Over the last few years I’ve fallen back in love with playing my guitar and music in general. But I have been struggling to coax the sounds I wanted out of my existing pedal collection. The Slö has solved a surprising amount of my problems, though. On its own it’s a pretty formidable ambience machine. And once you start connecting to fuzzes, delays, and even other reverbs it can turn a single guitar into a vast wall of otherworldly sound.

Glarry Electric Bass Guitar Full Size 4 String

Glarry bass

Chris Velazco

Chris Velazco
Senior Editor, Mobile

Every few years or so, I fall down some weird rabbit hole and come out on the other end wanting to a musical instrument. In high school, an obsession with a scream-y Japanese band called Sambomaster prompted me to splurge on an electric guitar. Then, I found myself fixated on this catchy, upbeat tune from the now-defunct National Aerobics Championships and nearly bought some synths. Now, thanks to the wonder of bass YouTubers like Davie504 and the tremendous funk band Vulfpeck, I’m the somewhat proud owner of the cheapest, most disposable bass Amazon had to offer.

A few things are worth noting right off the bat. First, the product listing has perhaps the most inane name I’ve ever seen — I shelled out $80 for the “Glarry Electric Bass Guitar Full Size 4 String Rosewood Basswood Fire Style Exquisite Burning Bass (Burly Wood).” I never bought an amp so I can’t tell if the components are bunk, and the bass itself is almost shockingly light, which I suppose makes sense since it costs a third of what my first, largely unused guitar went for nearly a decade ago. And lastly, did I mention I am in no way a musician? I can carry a tune at karaoke (or so I like to think), but that’s as far as I’ve ever really gotten.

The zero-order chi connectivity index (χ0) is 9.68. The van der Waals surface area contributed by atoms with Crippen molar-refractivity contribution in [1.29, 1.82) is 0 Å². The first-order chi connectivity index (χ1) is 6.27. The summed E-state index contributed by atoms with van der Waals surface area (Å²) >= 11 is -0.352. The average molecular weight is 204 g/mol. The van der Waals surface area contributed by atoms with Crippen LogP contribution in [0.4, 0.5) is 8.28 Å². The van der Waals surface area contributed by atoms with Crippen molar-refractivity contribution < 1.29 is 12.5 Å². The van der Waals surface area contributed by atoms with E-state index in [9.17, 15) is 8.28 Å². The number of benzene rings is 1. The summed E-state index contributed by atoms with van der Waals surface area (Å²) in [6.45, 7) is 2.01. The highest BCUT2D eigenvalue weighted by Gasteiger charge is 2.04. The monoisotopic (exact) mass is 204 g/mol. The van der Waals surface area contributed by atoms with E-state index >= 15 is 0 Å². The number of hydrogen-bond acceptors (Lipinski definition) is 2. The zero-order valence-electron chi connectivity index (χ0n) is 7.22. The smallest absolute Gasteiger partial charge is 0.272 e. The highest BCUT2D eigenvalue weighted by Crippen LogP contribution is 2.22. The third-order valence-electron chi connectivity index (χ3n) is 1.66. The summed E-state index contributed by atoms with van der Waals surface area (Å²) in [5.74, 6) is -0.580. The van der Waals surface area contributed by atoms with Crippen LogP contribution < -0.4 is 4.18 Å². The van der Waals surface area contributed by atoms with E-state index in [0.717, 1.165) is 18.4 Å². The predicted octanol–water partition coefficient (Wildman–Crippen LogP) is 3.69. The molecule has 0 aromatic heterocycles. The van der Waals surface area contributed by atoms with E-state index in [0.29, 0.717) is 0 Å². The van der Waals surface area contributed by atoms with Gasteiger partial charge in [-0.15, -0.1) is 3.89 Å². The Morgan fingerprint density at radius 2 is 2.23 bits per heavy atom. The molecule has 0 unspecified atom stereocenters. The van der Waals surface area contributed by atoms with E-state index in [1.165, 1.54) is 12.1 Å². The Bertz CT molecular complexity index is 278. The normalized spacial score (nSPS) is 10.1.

Despite all that, I’ve really enjoyed my first few weeks as a lousy bass player. I know I’ll never be the sort of multi-instrumental, Jacob Collier-esque genius I dreamed about as a kid, but there’s still something immensely satisfying about getting the bassline to “Animal Spirits” mostly right. Now, noodling on the bass has become a key part of my work process. Whenever I have a few minutes to spare after vetting news stories or pinging PR contacts for more info, I’ll sort of idly pick up the Glarry and practice a few licks before moving on to the next pressing issue.

At this rate, it’ll probably be about 40 years before I could even think about playing alongside Joe Dart, but that’s not a problem — I’ve already pushed aside any serious musical ambitions I had. It’s too late for me. Instead, I’ve embraced the Glarry for what it is: A cheap thrill that helps punctuate my day with moments of unexpected joy. It might not be the best thing I’ve ever spent $80 on, but, well, it’s damned close. Now, if you’ll excuse, I need to watch some tutorials on how to strum faster.

IRL” is a recurring column in which the staff run down what they’re buying, using, playing and streaming.

All products recommended by Engadget are selected by our editorial team, independent of our parent company. Some of our stories include affiliate links. If you something through one of these links, we may earn an affiliate commission.